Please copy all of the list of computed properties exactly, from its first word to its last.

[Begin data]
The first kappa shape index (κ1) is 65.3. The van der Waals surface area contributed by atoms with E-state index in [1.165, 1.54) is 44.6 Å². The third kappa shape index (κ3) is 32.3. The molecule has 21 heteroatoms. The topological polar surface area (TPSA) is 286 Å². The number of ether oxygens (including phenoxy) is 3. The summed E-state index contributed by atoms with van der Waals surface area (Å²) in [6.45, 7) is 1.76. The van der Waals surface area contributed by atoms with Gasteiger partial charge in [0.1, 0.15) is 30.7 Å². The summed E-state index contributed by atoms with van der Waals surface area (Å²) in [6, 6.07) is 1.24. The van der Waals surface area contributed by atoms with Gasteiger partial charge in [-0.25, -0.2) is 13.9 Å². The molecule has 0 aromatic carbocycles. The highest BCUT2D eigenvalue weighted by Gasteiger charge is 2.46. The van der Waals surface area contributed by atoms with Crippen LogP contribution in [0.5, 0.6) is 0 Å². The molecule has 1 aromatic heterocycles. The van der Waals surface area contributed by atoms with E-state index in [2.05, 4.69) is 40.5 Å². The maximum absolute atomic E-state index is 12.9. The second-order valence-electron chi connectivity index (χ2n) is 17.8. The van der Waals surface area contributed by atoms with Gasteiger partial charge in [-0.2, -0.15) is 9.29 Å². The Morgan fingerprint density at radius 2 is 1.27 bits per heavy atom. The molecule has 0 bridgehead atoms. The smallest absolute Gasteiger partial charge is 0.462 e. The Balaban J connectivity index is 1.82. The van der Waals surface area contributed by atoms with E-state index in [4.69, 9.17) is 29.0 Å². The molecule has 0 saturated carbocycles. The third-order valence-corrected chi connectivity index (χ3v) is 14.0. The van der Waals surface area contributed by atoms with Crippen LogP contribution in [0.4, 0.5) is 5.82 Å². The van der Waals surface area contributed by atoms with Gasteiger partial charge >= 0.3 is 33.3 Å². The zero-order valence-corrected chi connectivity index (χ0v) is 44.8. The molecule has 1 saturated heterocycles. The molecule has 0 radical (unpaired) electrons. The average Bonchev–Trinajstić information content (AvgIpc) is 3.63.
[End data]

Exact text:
The first kappa shape index (κ1) is 65.3. The van der Waals surface area contributed by atoms with E-state index in [1.165, 1.54) is 44.6 Å². The third kappa shape index (κ3) is 32.3. The molecule has 21 heteroatoms. The topological polar surface area (TPSA) is 286 Å². The number of ether oxygens (including phenoxy) is 3. The summed E-state index contributed by atoms with van der Waals surface area (Å²) in [6.45, 7) is 1.76. The van der Waals surface area contributed by atoms with Gasteiger partial charge in [0.1, 0.15) is 30.7 Å². The summed E-state index contributed by atoms with van der Waals surface area (Å²) in [6, 6.07) is 1.24. The van der Waals surface area contributed by atoms with Gasteiger partial charge in [-0.25, -0.2) is 13.9 Å². The molecule has 0 aromatic carbocycles. The highest BCUT2D eigenvalue weighted by Gasteiger charge is 2.46. The van der Waals surface area contributed by atoms with Crippen LogP contribution in [0.5, 0.6) is 0 Å². The molecule has 1 aromatic heterocycles. The van der Waals surface area contributed by atoms with E-state index in [2.05, 4.69) is 40.5 Å². The maximum absolute atomic E-state index is 12.9. The second-order valence-electron chi connectivity index (χ2n) is 17.8. The van der Waals surface area contributed by atoms with Gasteiger partial charge in [-0.2, -0.15) is 9.29 Å². The Morgan fingerprint density at radius 2 is 1.27 bits per heavy atom. The molecule has 0 bridgehead atoms. The smallest absolute Gasteiger partial charge is 0.462 e. The Balaban J connectivity index is 1.82. The van der Waals surface area contributed by atoms with E-state index in [4.69, 9.17) is 29.0 Å². The molecule has 0 saturated carbocycles. The third-order valence-corrected chi connectivity index (χ3v) is 14.0. The van der Waals surface area contributed by atoms with Crippen LogP contribution in [0.4, 0.5) is 5.82 Å². The van der Waals surface area contributed by atoms with Gasteiger partial charge >= 0.3 is 33.3 Å². The zero-order valence-corrected chi connectivity index (χ0v) is 44.8. The molecule has 1 saturated heterocycles. The molecule has 0 radical (unpaired) electrons. The average Bonchev–Trinajstić information content (AvgIpc) is 3.63.